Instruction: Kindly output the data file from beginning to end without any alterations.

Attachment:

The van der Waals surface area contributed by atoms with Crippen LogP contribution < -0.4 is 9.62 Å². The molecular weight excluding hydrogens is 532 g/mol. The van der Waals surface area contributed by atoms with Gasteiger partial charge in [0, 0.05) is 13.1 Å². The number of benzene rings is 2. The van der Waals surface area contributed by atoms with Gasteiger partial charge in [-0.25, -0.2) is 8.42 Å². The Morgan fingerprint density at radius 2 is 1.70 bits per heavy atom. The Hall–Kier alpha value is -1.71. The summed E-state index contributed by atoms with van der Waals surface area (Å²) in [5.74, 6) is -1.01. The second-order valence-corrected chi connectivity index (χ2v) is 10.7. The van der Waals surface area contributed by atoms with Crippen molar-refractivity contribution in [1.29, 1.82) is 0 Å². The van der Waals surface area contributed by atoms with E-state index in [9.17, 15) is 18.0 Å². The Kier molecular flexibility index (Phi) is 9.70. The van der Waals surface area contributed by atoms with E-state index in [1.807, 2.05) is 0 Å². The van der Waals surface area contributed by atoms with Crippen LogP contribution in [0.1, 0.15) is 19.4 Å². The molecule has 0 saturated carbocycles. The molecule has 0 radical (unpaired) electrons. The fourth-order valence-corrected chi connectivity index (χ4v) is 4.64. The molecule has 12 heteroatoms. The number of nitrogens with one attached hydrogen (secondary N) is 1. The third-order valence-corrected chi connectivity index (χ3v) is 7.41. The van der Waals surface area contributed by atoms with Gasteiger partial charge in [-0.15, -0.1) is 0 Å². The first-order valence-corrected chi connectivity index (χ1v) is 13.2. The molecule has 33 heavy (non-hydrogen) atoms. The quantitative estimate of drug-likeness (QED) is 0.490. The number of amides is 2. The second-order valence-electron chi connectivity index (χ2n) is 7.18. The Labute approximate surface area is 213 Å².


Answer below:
The van der Waals surface area contributed by atoms with Crippen LogP contribution < -0.4 is 9.62 Å². The molecular weight excluding hydrogens is 532 g/mol. The van der Waals surface area contributed by atoms with Gasteiger partial charge in [0, 0.05) is 13.1 Å². The number of benzene rings is 2. The van der Waals surface area contributed by atoms with Gasteiger partial charge in [-0.25, -0.2) is 8.42 Å². The Morgan fingerprint density at radius 2 is 1.70 bits per heavy atom. The Hall–Kier alpha value is -1.71. The summed E-state index contributed by atoms with van der Waals surface area (Å²) in [5.74, 6) is -1.01. The second-order valence-corrected chi connectivity index (χ2v) is 10.7. The van der Waals surface area contributed by atoms with Crippen molar-refractivity contribution in [1.29, 1.82) is 0 Å². The van der Waals surface area contributed by atoms with E-state index in [9.17, 15) is 18.0 Å². The Kier molecular flexibility index (Phi) is 9.70. The van der Waals surface area contributed by atoms with E-state index in [1.807, 2.05) is 0 Å². The van der Waals surface area contributed by atoms with Crippen LogP contribution in [0.1, 0.15) is 19.4 Å². The molecule has 0 saturated carbocycles. The molecule has 0 radical (unpaired) electrons. The fourth-order valence-corrected chi connectivity index (χ4v) is 4.64. The molecule has 12 heteroatoms. The number of nitrogens with one attached hydrogen (secondary N) is 1. The third-order valence-corrected chi connectivity index (χ3v) is 7.41. The van der Waals surface area contributed by atoms with Gasteiger partial charge in [-0.15, -0.1) is 0 Å². The first-order valence-corrected chi connectivity index (χ1v) is 13.2. The molecule has 33 heavy (non-hydrogen) atoms. The quantitative estimate of drug-likeness (QED) is 0.490. The number of amides is 2. The second-order valence-electron chi connectivity index (χ2n) is 7.18. The Labute approximate surface area is 213 Å².